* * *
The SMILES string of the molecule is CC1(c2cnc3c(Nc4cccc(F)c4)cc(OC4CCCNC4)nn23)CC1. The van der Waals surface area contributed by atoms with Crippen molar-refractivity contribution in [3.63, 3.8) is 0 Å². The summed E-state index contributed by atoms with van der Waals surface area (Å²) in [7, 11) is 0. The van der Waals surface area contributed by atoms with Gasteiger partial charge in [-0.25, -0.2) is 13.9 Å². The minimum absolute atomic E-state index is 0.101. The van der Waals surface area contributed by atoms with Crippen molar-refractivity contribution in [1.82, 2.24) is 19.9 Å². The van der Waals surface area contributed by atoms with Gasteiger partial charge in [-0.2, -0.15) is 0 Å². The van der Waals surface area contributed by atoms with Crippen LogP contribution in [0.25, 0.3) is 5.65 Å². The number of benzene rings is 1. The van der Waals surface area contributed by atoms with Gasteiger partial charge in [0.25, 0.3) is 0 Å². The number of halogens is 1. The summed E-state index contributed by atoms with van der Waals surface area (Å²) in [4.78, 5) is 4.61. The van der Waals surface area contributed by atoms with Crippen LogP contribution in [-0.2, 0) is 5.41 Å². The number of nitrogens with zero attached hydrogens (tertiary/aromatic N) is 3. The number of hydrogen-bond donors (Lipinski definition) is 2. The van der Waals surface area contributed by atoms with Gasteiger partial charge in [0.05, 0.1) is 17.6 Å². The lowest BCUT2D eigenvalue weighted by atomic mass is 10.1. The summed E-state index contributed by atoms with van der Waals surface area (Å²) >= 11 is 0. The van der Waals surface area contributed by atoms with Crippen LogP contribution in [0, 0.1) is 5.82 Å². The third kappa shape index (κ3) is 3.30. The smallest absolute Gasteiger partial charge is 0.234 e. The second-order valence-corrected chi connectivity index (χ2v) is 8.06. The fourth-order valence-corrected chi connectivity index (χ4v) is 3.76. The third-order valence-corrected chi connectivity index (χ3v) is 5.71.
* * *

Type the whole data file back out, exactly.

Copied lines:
The SMILES string of the molecule is CC1(c2cnc3c(Nc4cccc(F)c4)cc(OC4CCCNC4)nn23)CC1. The van der Waals surface area contributed by atoms with Crippen molar-refractivity contribution in [3.63, 3.8) is 0 Å². The summed E-state index contributed by atoms with van der Waals surface area (Å²) in [7, 11) is 0. The van der Waals surface area contributed by atoms with Gasteiger partial charge in [-0.25, -0.2) is 13.9 Å². The minimum absolute atomic E-state index is 0.101. The van der Waals surface area contributed by atoms with Crippen molar-refractivity contribution in [1.82, 2.24) is 19.9 Å². The van der Waals surface area contributed by atoms with Gasteiger partial charge in [-0.2, -0.15) is 0 Å². The van der Waals surface area contributed by atoms with Crippen LogP contribution in [0.25, 0.3) is 5.65 Å². The number of benzene rings is 1. The van der Waals surface area contributed by atoms with Gasteiger partial charge in [0.25, 0.3) is 0 Å². The number of halogens is 1. The summed E-state index contributed by atoms with van der Waals surface area (Å²) in [4.78, 5) is 4.61. The van der Waals surface area contributed by atoms with Crippen LogP contribution in [-0.2, 0) is 5.41 Å². The number of nitrogens with zero attached hydrogens (tertiary/aromatic N) is 3. The number of hydrogen-bond donors (Lipinski definition) is 2. The van der Waals surface area contributed by atoms with Gasteiger partial charge in [0.05, 0.1) is 17.6 Å². The lowest BCUT2D eigenvalue weighted by atomic mass is 10.1. The summed E-state index contributed by atoms with van der Waals surface area (Å²) >= 11 is 0. The van der Waals surface area contributed by atoms with Crippen LogP contribution in [0, 0.1) is 5.82 Å². The third kappa shape index (κ3) is 3.30. The smallest absolute Gasteiger partial charge is 0.234 e. The second-order valence-corrected chi connectivity index (χ2v) is 8.06. The fourth-order valence-corrected chi connectivity index (χ4v) is 3.76. The third-order valence-corrected chi connectivity index (χ3v) is 5.71.